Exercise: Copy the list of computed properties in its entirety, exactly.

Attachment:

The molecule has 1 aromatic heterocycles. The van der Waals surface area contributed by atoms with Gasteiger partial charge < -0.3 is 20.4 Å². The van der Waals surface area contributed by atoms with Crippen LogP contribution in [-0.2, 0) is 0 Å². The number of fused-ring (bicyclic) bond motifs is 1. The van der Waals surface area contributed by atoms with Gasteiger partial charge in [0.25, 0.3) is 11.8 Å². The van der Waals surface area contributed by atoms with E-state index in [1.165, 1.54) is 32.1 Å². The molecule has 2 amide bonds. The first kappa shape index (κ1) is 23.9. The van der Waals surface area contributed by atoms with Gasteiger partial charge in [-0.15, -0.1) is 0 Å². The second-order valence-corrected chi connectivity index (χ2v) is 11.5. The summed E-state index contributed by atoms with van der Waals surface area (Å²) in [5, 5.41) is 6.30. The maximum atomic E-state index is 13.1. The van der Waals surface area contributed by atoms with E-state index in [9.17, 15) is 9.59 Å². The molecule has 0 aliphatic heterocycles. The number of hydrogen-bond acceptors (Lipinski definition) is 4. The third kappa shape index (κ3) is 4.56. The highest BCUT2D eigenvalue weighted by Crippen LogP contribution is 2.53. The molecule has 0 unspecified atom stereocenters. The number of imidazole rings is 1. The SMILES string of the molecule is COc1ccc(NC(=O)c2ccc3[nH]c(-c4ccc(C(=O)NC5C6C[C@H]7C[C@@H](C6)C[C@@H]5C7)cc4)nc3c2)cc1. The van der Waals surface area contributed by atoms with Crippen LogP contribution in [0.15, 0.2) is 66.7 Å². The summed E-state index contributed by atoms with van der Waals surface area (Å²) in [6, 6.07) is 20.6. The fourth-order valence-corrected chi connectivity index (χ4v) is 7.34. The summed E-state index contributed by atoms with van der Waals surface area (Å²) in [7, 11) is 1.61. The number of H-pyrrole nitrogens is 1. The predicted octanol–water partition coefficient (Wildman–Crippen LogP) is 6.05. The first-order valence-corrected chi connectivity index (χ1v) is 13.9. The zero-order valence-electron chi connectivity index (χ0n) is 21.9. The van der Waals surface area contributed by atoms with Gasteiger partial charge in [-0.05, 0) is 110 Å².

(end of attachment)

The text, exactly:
The molecule has 1 aromatic heterocycles. The van der Waals surface area contributed by atoms with Gasteiger partial charge < -0.3 is 20.4 Å². The van der Waals surface area contributed by atoms with Crippen LogP contribution in [-0.2, 0) is 0 Å². The number of fused-ring (bicyclic) bond motifs is 1. The van der Waals surface area contributed by atoms with Gasteiger partial charge in [0.25, 0.3) is 11.8 Å². The van der Waals surface area contributed by atoms with E-state index in [1.165, 1.54) is 32.1 Å². The molecule has 2 amide bonds. The first kappa shape index (κ1) is 23.9. The van der Waals surface area contributed by atoms with Gasteiger partial charge in [-0.15, -0.1) is 0 Å². The second-order valence-corrected chi connectivity index (χ2v) is 11.5. The summed E-state index contributed by atoms with van der Waals surface area (Å²) in [5, 5.41) is 6.30. The maximum atomic E-state index is 13.1. The van der Waals surface area contributed by atoms with E-state index in [9.17, 15) is 9.59 Å². The molecule has 0 aliphatic heterocycles. The number of hydrogen-bond acceptors (Lipinski definition) is 4. The third kappa shape index (κ3) is 4.56. The highest BCUT2D eigenvalue weighted by Crippen LogP contribution is 2.53. The molecule has 0 unspecified atom stereocenters. The number of imidazole rings is 1. The SMILES string of the molecule is COc1ccc(NC(=O)c2ccc3[nH]c(-c4ccc(C(=O)NC5C6C[C@H]7C[C@@H](C6)C[C@@H]5C7)cc4)nc3c2)cc1. The van der Waals surface area contributed by atoms with Crippen LogP contribution in [0.15, 0.2) is 66.7 Å². The summed E-state index contributed by atoms with van der Waals surface area (Å²) in [6, 6.07) is 20.6. The fourth-order valence-corrected chi connectivity index (χ4v) is 7.34. The summed E-state index contributed by atoms with van der Waals surface area (Å²) in [7, 11) is 1.61. The number of H-pyrrole nitrogens is 1. The predicted octanol–water partition coefficient (Wildman–Crippen LogP) is 6.05. The first-order valence-corrected chi connectivity index (χ1v) is 13.9. The zero-order valence-electron chi connectivity index (χ0n) is 21.9. The van der Waals surface area contributed by atoms with Gasteiger partial charge in [-0.05, 0) is 110 Å².